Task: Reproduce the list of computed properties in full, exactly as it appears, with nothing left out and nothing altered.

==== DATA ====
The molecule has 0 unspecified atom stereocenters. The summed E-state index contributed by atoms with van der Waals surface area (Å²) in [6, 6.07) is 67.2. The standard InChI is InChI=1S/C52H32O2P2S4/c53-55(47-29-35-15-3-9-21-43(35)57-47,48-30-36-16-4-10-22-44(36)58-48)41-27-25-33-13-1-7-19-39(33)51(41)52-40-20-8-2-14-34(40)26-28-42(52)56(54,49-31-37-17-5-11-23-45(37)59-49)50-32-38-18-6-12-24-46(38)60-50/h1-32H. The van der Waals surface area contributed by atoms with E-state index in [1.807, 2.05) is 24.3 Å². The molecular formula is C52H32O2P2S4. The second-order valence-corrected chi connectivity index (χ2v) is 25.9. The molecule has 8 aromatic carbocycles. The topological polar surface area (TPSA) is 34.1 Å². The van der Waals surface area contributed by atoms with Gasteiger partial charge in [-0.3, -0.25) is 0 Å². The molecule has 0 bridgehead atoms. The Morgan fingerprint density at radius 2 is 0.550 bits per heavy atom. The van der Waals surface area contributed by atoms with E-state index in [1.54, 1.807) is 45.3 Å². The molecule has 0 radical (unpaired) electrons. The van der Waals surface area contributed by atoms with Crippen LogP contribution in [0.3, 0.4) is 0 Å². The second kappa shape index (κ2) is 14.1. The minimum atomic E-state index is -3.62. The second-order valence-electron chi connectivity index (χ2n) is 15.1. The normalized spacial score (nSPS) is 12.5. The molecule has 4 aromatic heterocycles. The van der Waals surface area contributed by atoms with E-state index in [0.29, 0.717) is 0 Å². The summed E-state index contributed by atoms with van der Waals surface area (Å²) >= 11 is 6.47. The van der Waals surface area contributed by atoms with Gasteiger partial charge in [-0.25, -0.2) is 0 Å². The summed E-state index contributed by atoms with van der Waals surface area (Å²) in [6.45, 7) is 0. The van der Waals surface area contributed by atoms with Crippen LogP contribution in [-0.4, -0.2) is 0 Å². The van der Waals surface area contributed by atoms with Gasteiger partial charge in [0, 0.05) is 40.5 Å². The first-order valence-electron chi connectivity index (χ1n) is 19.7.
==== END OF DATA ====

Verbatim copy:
The molecule has 0 unspecified atom stereocenters. The summed E-state index contributed by atoms with van der Waals surface area (Å²) in [6, 6.07) is 67.2. The standard InChI is InChI=1S/C52H32O2P2S4/c53-55(47-29-35-15-3-9-21-43(35)57-47,48-30-36-16-4-10-22-44(36)58-48)41-27-25-33-13-1-7-19-39(33)51(41)52-40-20-8-2-14-34(40)26-28-42(52)56(54,49-31-37-17-5-11-23-45(37)59-49)50-32-38-18-6-12-24-46(38)60-50/h1-32H. The van der Waals surface area contributed by atoms with E-state index in [1.807, 2.05) is 24.3 Å². The molecular formula is C52H32O2P2S4. The second-order valence-corrected chi connectivity index (χ2v) is 25.9. The molecule has 8 aromatic carbocycles. The topological polar surface area (TPSA) is 34.1 Å². The van der Waals surface area contributed by atoms with Gasteiger partial charge in [-0.3, -0.25) is 0 Å². The molecule has 0 bridgehead atoms. The Morgan fingerprint density at radius 2 is 0.550 bits per heavy atom. The van der Waals surface area contributed by atoms with E-state index in [1.54, 1.807) is 45.3 Å². The molecule has 0 radical (unpaired) electrons. The van der Waals surface area contributed by atoms with Crippen LogP contribution in [0.3, 0.4) is 0 Å². The second kappa shape index (κ2) is 14.1. The minimum atomic E-state index is -3.62. The second-order valence-electron chi connectivity index (χ2n) is 15.1. The normalized spacial score (nSPS) is 12.5. The molecule has 4 aromatic heterocycles. The van der Waals surface area contributed by atoms with E-state index in [0.29, 0.717) is 0 Å². The summed E-state index contributed by atoms with van der Waals surface area (Å²) >= 11 is 6.47. The van der Waals surface area contributed by atoms with Gasteiger partial charge in [-0.25, -0.2) is 0 Å². The summed E-state index contributed by atoms with van der Waals surface area (Å²) in [6.45, 7) is 0. The van der Waals surface area contributed by atoms with Crippen LogP contribution in [-0.4, -0.2) is 0 Å². The van der Waals surface area contributed by atoms with Gasteiger partial charge in [0, 0.05) is 40.5 Å². The first-order valence-electron chi connectivity index (χ1n) is 19.7.